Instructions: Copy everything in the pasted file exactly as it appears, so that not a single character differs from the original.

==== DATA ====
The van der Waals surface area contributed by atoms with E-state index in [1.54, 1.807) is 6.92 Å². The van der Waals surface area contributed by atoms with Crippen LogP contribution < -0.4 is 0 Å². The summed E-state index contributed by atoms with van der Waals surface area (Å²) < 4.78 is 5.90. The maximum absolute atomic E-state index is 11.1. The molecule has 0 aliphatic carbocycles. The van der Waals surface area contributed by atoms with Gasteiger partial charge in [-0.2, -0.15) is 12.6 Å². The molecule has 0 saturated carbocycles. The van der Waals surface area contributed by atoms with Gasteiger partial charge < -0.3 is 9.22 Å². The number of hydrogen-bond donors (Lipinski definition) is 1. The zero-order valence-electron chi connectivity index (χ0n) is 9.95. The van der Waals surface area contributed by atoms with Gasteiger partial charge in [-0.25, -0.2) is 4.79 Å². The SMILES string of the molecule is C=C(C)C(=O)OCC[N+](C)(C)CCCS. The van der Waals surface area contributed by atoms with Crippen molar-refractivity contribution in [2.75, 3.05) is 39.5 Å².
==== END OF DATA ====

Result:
The van der Waals surface area contributed by atoms with E-state index in [1.54, 1.807) is 6.92 Å². The van der Waals surface area contributed by atoms with Crippen LogP contribution < -0.4 is 0 Å². The summed E-state index contributed by atoms with van der Waals surface area (Å²) < 4.78 is 5.90. The maximum absolute atomic E-state index is 11.1. The molecule has 0 aliphatic carbocycles. The van der Waals surface area contributed by atoms with Gasteiger partial charge in [-0.2, -0.15) is 12.6 Å². The molecule has 0 saturated carbocycles. The van der Waals surface area contributed by atoms with Gasteiger partial charge < -0.3 is 9.22 Å². The number of hydrogen-bond donors (Lipinski definition) is 1. The zero-order valence-electron chi connectivity index (χ0n) is 9.95. The van der Waals surface area contributed by atoms with Gasteiger partial charge in [-0.25, -0.2) is 4.79 Å². The SMILES string of the molecule is C=C(C)C(=O)OCC[N+](C)(C)CCCS. The van der Waals surface area contributed by atoms with Crippen molar-refractivity contribution in [2.75, 3.05) is 39.5 Å².